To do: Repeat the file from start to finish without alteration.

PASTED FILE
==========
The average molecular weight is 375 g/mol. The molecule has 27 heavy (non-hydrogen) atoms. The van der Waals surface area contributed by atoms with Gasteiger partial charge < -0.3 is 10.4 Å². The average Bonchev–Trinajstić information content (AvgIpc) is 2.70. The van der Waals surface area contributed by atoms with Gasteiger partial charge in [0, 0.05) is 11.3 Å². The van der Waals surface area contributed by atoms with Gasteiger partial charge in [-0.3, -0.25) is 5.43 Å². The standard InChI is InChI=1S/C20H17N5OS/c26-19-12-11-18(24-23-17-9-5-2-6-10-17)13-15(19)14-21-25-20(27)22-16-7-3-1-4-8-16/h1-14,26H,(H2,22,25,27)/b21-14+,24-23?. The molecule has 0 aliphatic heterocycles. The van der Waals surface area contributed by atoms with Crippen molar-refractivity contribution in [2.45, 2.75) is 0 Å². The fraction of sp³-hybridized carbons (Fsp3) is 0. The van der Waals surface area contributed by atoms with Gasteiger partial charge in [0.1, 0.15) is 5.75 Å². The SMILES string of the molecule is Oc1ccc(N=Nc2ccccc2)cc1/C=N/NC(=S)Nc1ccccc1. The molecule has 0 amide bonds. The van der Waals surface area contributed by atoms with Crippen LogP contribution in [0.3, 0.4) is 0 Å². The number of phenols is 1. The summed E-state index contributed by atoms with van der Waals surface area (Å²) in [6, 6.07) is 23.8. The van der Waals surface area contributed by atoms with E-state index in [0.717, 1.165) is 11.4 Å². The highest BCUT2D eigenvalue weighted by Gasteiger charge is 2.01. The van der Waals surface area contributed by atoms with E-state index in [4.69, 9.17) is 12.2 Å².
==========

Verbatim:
The average molecular weight is 375 g/mol. The molecule has 27 heavy (non-hydrogen) atoms. The van der Waals surface area contributed by atoms with Gasteiger partial charge < -0.3 is 10.4 Å². The average Bonchev–Trinajstić information content (AvgIpc) is 2.70. The van der Waals surface area contributed by atoms with Gasteiger partial charge in [0, 0.05) is 11.3 Å². The van der Waals surface area contributed by atoms with Gasteiger partial charge in [-0.3, -0.25) is 5.43 Å². The standard InChI is InChI=1S/C20H17N5OS/c26-19-12-11-18(24-23-17-9-5-2-6-10-17)13-15(19)14-21-25-20(27)22-16-7-3-1-4-8-16/h1-14,26H,(H2,22,25,27)/b21-14+,24-23?. The molecule has 0 aliphatic heterocycles. The van der Waals surface area contributed by atoms with Crippen molar-refractivity contribution in [2.45, 2.75) is 0 Å². The fraction of sp³-hybridized carbons (Fsp3) is 0. The van der Waals surface area contributed by atoms with Gasteiger partial charge in [0.1, 0.15) is 5.75 Å². The SMILES string of the molecule is Oc1ccc(N=Nc2ccccc2)cc1/C=N/NC(=S)Nc1ccccc1. The molecule has 0 amide bonds. The van der Waals surface area contributed by atoms with Crippen LogP contribution in [0.3, 0.4) is 0 Å². The number of phenols is 1. The summed E-state index contributed by atoms with van der Waals surface area (Å²) in [6, 6.07) is 23.8. The van der Waals surface area contributed by atoms with E-state index in [0.717, 1.165) is 11.4 Å². The highest BCUT2D eigenvalue weighted by Gasteiger charge is 2.01. The van der Waals surface area contributed by atoms with E-state index in [4.69, 9.17) is 12.2 Å².